A district judge in New Mexico has affirmed a state Civil Rights Commission order that a small photography company pay $6,600 for refusing to violate the owners' Christian beliefs by photographing a lesbian "ceremony," even though same-sex marriage isn't legal in the state.
Word of the decision by District Judge Alan M. Malott comes from the Alliance Defense Fund, which promised an immediate appeal of the decision against the Christian photographer and her husband.
Interestingly, both sides seem to disagree with the ruling. From Queerty.com, " I wouldn't want to see a court rule against a gay photographer who, on moral grounds, refused to take the business of a religious fundamentalist and homophobic couple. Because religion is a protected class, just like sexual orientation."
From WorldNetDaily, ""Should the government force a videographer who is an animal rights activist to create a video promoting hunting and taxidermy? American small business owners do not surrender their constitutional rights at the marketplace gate, nor can the government make people choose between their faith and their livelihood."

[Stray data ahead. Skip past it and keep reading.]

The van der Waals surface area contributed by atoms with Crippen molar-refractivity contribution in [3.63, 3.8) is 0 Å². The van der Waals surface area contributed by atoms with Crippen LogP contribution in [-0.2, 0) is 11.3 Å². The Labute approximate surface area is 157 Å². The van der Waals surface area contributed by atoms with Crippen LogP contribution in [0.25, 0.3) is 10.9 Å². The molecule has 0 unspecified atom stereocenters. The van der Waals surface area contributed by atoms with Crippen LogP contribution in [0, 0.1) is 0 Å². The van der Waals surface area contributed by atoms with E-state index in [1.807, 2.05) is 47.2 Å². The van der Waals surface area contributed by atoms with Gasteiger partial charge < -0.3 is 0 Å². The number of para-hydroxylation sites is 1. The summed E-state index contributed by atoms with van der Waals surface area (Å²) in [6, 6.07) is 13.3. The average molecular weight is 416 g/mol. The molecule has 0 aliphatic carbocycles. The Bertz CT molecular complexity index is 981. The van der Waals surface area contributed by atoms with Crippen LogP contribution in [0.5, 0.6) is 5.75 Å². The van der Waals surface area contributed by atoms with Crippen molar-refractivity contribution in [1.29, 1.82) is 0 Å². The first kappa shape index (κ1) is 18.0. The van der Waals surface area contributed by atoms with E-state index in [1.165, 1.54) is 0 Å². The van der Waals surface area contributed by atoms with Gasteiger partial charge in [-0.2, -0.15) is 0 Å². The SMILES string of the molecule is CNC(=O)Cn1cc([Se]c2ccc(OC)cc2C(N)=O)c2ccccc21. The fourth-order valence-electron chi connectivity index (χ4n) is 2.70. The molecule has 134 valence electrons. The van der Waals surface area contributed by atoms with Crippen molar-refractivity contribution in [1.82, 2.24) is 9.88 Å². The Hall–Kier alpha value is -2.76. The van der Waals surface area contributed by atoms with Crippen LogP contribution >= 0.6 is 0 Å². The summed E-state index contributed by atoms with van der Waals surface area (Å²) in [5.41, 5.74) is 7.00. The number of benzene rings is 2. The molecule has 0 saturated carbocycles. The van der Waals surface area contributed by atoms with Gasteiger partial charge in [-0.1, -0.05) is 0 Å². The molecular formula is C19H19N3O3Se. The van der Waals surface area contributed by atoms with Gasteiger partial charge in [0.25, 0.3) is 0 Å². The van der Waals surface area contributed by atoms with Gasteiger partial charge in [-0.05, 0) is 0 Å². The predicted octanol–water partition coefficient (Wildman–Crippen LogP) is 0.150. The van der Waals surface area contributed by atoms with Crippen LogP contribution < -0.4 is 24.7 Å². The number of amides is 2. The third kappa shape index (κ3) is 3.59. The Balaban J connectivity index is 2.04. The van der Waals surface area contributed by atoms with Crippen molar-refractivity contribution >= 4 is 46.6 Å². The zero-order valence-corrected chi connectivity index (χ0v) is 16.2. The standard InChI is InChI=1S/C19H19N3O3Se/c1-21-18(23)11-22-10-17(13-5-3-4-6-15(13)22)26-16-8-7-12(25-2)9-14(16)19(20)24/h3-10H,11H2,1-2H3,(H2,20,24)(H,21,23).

During the recent battle over proposition 8 in California, it was claimed that proposition 8 would have no effect on photographers. Opponents of proposition 8 cited this case as proof that it might.
The case developed in 2006 when Willock asked Elaine Huguenin, co-owner with her husband, Jon Huguenin, of Elane Photography in Albuquerque, to photograph a "ceremony" that Willock and another woman wanted to hold in Taos. Neither marriage nor civil unions are legal between members of the same sex in New Mexico.
There are implications here which photographers should be aware of.
Do you agree/disagree? Let us know in the comments.
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